I'll bet you $100 and a case of beer I can do it (having done similar on many old bikes with roller cam chains).

You supply the bike and parts. I'll supply the time and tools (yes, I have the proper cam chain breaker/riveter tool). If it doesn't work I will pay for the additional parts to split the cases and finish the job.


But to answer his original question.... I don't think he needs to replace the timing chain at 30,000 km ......do you? :wink2:
 

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No......not with 56,000km on mine

But looking at the picture on page B82 doesn't look like there is much clearance between the
sprocket and the crank

:wink2:
 

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Up date, just tried it on a motor with the cams out......

Used bent welding rod to try and push the chain down below the sprocket, didn't work

Don't want your beer or money

:wink2:
 

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Discussion Starter #7
Thanks blokes. I'm familiar with differential gearing, also known as a hunting tooth. The timing part doesn't bother me too much, I work on my Ferrari and Vincents. Given that I ride the MV 'sedately', and change the oil regularly, I think that I can probably let it go a little longer. The breaking and riveting the chain would make it a lot simpler. Thanks again.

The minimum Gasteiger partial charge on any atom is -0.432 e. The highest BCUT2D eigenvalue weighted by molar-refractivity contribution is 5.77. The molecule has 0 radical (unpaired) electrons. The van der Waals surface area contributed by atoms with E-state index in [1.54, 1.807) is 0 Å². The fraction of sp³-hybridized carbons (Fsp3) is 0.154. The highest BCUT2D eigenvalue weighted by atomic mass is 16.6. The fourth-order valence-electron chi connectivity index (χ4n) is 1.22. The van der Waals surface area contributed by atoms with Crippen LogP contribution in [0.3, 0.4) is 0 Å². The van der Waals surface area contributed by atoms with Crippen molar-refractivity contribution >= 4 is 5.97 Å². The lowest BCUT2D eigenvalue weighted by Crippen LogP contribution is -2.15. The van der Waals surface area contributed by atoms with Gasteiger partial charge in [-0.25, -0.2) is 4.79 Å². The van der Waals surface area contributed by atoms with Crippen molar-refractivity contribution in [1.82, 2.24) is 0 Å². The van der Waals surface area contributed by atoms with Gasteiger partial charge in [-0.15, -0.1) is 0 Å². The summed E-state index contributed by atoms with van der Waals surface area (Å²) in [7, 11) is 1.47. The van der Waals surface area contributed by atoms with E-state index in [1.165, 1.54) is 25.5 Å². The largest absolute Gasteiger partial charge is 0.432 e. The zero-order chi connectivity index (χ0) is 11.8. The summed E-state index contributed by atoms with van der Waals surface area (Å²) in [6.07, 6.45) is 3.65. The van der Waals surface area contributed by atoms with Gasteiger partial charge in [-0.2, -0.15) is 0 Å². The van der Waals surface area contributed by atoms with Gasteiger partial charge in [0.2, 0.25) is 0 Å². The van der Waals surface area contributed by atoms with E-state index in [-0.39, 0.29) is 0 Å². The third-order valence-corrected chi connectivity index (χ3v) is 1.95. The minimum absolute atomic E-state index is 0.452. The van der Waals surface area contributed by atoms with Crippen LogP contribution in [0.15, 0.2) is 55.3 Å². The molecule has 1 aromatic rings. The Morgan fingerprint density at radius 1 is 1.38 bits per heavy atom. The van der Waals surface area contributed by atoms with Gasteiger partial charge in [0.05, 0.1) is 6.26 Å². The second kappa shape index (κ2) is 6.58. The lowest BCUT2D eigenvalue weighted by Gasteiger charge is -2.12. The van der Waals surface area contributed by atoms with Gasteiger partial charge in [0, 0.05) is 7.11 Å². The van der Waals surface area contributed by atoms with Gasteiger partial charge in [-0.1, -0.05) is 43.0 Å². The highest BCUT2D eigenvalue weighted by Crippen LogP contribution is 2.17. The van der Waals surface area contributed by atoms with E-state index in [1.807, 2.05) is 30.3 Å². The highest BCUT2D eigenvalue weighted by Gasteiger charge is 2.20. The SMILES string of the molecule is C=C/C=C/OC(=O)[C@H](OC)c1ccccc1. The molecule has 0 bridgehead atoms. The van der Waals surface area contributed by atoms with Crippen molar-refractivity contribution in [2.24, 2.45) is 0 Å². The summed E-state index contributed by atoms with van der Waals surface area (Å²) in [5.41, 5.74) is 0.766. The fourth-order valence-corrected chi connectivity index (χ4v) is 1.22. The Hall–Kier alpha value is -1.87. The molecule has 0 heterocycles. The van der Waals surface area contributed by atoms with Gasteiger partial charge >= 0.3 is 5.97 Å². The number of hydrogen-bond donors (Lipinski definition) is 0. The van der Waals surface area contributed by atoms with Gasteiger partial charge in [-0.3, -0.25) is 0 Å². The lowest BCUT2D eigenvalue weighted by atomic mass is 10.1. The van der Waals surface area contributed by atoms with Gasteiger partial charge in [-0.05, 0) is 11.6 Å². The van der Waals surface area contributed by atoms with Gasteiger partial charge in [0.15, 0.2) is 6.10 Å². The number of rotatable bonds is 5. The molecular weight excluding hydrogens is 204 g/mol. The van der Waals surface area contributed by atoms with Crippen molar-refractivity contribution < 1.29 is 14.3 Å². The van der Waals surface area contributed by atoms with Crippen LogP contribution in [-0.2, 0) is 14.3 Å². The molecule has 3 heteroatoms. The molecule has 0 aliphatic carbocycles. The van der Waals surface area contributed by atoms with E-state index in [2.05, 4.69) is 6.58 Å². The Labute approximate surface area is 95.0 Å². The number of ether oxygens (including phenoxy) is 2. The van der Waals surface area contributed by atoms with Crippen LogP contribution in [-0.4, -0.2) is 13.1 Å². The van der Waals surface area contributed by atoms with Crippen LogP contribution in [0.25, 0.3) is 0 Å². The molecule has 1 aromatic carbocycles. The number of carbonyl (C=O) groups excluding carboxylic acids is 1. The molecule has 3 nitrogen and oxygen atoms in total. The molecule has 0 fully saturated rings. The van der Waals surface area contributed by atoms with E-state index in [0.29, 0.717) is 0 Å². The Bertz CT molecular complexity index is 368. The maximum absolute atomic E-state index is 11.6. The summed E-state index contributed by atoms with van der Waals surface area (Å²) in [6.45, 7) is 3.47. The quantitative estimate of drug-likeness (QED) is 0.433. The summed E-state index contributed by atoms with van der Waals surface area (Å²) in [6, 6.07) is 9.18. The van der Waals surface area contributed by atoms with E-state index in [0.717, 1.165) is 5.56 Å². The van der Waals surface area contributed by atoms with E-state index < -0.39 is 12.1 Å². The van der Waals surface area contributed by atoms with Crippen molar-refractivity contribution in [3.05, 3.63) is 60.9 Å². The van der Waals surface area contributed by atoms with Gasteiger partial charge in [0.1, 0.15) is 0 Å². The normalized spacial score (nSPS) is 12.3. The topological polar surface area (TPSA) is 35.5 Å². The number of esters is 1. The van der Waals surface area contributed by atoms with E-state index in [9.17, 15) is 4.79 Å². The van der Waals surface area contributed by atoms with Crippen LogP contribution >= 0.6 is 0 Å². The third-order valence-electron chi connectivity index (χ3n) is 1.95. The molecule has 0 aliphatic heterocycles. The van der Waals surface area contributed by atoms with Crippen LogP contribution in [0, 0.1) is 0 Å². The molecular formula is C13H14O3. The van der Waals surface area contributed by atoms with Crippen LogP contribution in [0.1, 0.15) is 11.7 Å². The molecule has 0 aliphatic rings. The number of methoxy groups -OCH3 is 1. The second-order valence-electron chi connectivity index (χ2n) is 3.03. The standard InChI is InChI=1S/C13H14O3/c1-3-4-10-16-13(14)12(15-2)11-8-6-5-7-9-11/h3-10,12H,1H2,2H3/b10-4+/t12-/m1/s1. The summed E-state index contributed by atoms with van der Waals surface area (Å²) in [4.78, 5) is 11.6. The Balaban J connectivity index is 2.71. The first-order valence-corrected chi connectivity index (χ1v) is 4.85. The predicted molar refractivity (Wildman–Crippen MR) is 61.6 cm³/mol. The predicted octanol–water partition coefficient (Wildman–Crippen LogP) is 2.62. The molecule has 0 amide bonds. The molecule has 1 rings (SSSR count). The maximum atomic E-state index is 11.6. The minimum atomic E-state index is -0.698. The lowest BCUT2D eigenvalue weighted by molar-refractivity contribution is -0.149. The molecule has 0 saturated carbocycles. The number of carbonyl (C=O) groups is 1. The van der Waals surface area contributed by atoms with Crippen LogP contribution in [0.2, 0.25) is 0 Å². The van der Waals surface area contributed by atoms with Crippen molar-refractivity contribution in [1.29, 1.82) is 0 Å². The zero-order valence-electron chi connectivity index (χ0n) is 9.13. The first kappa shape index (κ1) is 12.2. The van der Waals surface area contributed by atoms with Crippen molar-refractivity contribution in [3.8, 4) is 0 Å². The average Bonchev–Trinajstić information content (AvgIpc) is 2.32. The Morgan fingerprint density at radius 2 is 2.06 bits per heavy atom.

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Up date, just tried it on a motor with the cams out......

Used bent welding rod to try and push the chain down below the sprocket, didn't work

Don't want your beer or money

:wink2:
Surprising....wonder why they offer the open chain then?

Well, not planning on trying it on my bikes either....not anytime soon anyway.

Thanks Noel.:grin2:
 

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All three of my Brutales have had the cam change replaced using the split chain provided by MV. You should play safe and do the tensioner at the same time, I know from experience the chain will snap if the tensioner gives up.... The guides are also supposed to be replaced with the chain.